Scott O'Konek may have rewritten the Minnesota record books when he tagged this 32-point buck around 9 a.m. on Oct. 15, the first day of Camp Ripley's annual two-day archery hunt. Bolstered by good mass and long brow tines, the big deer's green score--conservatively measured at 228 nontypical--would be more than enough to dethrone the current state-record archery buck, a 222 5/8 nontypical taken in 1992 by Gary Martin a 226 3/8 nontypical taken in 2008 by Ben Spanjers. O'Konek's deer weighed 192 lbs. field dressed, and the highly symmetrical rack netted 183 7/8 typical.
Camp Ripley, a National Guard training site in central Minnesota near Little Falls, welcomes 2,000 lottery-winning archers each year for the two-day hunt. It also hosts deer hunts for disabled veterans, youths and deployed soldiers.
O’Konek, of South Haven, Minn., was hunting Ripley for the fifth time. He brought along his wife, Susie, and decided his main goal was for her to tag a deer.
O’Konek is familiar with the 53,000-acre base and had a spot picked out. But when they arrived, they found the area already crowded. “We went to plan B,” he says. “I got her settled in a stand area north of our original site, then I walked off about 100 yards to the south to set up my climber.”
He saw only does before a nice 10-pointer came crashing past his stand at 20 yards. “I thought, ‘Man, I’d like to shoot that,’ because he was nicer than anything I’ve ever taken.” Fifteen minutes later he was watching a doe approach his stand when a buck stood up 120 yards away. “As soon as I saw him, I knew he was something else,” O’Konek recalls.
The buck walked along the wooded edge of grass field toward O’Konek’s stand, which was 40 yards back in the woods. As the deer approached, he lost sight of it “for what seemed like an hour.” Then the buck reappeared, shaking snow off its back.
“I thought, ‘Oh, my gosh.’ I was getting a little on the edgy side, and I knew if he came any closer I was going to get way too excited. I still had enough composure to make a good clean shot at that point. I ranged him at 44 yards, and waited for him to step out.”
The buck turned to look at the doe and gave O’Konek a quartering away shot. “I pulled the release and he dropped to the ground,” he says.
Susie O’Konek didn’t believe her husband when he called with the news. When he finally convinced her, she couldn’t get down from her stand fast enough. “Everyone who knows him, the first words that come out of their mouths is ‘It couldn’t have happened to a nicer guy,'” she says. “I’m just so happy for him because I know this is something he’s always dreamed of.”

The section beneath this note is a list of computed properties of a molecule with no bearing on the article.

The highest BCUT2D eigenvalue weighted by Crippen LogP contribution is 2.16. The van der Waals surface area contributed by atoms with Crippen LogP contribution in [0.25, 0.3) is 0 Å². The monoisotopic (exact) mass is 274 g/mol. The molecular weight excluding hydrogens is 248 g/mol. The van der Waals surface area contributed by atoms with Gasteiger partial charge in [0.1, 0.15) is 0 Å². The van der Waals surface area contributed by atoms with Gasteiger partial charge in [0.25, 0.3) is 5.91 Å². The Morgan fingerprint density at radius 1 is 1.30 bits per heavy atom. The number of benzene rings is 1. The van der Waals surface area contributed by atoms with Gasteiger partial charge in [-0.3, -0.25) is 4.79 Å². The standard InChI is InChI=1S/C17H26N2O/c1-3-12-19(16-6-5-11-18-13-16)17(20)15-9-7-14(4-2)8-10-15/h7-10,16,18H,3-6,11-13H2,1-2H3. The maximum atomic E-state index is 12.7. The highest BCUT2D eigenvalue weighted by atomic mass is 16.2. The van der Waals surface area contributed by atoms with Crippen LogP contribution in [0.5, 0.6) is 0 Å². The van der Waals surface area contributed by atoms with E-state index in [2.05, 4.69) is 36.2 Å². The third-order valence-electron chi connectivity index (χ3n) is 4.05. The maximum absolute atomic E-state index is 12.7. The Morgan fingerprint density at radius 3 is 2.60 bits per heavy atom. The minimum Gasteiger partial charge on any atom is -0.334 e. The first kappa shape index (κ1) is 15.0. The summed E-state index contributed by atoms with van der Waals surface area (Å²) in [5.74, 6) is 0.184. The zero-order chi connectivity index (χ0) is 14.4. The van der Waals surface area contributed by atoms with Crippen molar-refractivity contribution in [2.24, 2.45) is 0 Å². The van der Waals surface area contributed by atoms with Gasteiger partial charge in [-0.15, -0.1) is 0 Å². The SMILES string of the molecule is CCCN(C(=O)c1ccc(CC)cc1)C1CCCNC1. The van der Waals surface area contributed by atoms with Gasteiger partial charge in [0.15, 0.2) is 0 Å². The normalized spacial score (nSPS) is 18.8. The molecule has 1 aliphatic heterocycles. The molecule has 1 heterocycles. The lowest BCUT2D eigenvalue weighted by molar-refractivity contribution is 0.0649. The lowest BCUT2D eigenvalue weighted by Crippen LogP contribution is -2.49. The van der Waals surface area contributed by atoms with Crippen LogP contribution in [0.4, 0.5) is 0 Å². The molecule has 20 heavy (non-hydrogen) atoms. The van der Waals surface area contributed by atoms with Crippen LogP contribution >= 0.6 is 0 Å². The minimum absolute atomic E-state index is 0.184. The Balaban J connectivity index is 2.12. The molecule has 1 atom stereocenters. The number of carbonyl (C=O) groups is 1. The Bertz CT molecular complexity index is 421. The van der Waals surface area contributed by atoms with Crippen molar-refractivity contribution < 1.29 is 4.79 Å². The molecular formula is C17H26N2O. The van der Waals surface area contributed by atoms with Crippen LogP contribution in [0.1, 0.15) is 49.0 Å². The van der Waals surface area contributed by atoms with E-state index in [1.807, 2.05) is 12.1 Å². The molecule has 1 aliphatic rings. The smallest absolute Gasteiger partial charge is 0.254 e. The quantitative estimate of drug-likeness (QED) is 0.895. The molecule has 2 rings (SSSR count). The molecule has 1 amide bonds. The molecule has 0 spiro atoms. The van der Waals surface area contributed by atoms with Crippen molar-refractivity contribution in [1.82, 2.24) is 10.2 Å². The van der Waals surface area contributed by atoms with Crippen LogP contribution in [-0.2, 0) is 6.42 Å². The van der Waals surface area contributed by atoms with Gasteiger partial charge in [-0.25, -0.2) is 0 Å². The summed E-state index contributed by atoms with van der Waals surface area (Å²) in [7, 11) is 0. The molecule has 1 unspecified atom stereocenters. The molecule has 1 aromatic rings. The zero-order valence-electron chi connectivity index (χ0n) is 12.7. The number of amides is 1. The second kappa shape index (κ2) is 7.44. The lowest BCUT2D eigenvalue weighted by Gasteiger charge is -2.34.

O’Konek says he stood over the buck for 45 minutes, awestruck. Once he got the deer loaded in the truck, he called everyone he knew to tell them about his 30-plus thriller.
Even Camp Ripley’s Military Police were impressed with the buck and the stir it caused. “After three hours of craziness one of the MPs said to me, ‘You really need to get that deer out of here. People are starting to leave the hunting areas to see this thing!”
Believe it or not, after dropping the deer at his local taxidermist O’Konek and his wife packed up and drove back to the base that night to get ready for day 2. “I’ve got a lot of hunt in me,” he says. “If I’d seen a doe on Friday, I’d have given it another go.”
“It was the most inspiring moment, to see that beautiful work of nature lying in the woods with a grown man crying over it,” says Susie, who notes that strong hunting genes run in her family, too: Her 70-year-old grandmother is an avid bowhunter.
No surprise, then, that both daughters are enthusiastic about Dad’s trophy. “My two-year-old says, ‘Dad, that’s a huge-mongous deer,'” O’Konek says. “And the 4-year-old says she wants me to take her hunting next time. When they do that it makes it even more exciting.”
Despite the crowds that flock each year to Ripley, O’Konek says he was not shocked to find such a bruiser on the base. “Over the years I’ve seen firsthand the size of the deer up there, and I wouldn’t be surprised to see another one that big come out of there.”